Collision Data Highlights Need For Expanded Car Seat Usage
Although car seats and various safety mechanisms designed to protect children have come a long way in recent decades, parents still have a role to play. After all, a child can’t be protected during a collision if they’re not using the very systems that are supposed to offer that protection.
Newly released statistics from the Centers for Disease Control and Prevention highlight just how large this problem is. 650 kids younger than 12 lost their lives in a collision in 2011, the most recent year that data is available. Of those, roughly one in three were not using the appropriate seat belt or car seat when the crash took place. This is despite the fact that overall fatalities among the same demographic were actually reduced in the preceding decade.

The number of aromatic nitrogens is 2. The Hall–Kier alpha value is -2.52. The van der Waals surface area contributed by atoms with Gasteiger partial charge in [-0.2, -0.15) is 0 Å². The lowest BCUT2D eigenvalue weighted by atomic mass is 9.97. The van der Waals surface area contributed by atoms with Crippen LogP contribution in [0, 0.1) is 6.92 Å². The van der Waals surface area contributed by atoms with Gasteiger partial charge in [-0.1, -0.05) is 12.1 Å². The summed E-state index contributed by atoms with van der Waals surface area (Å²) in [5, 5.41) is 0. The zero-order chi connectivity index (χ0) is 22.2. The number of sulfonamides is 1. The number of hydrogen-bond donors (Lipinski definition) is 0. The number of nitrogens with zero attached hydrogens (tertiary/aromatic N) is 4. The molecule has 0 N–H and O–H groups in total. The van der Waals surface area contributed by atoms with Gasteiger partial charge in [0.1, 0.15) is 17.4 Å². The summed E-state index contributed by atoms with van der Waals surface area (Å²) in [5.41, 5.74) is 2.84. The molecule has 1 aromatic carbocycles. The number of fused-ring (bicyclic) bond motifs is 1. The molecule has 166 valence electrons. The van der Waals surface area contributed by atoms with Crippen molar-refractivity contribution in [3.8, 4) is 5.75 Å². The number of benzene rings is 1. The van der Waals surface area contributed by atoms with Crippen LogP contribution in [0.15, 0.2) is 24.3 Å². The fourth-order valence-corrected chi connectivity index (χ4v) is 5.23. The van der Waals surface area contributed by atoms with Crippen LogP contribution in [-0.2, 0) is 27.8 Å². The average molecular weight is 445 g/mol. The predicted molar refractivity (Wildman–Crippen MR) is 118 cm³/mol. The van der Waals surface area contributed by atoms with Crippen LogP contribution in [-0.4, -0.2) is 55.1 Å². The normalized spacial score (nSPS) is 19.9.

The best thing that parents can do to further promote safety is to use the appropriate buckling system, depending of course on the child’s age. The CDC offers guidelines on how to ensure proper usage. Rear-facing is the way to go until the child turns two and/or reaches the appropriate height plateau. The transition must then be made to forward facing, and once the child is over those limits, a booster seat should be a necessity until the child is around 57 inches in height.
If you’re using these, make sure to use them every single time, no matter how long or short the trip.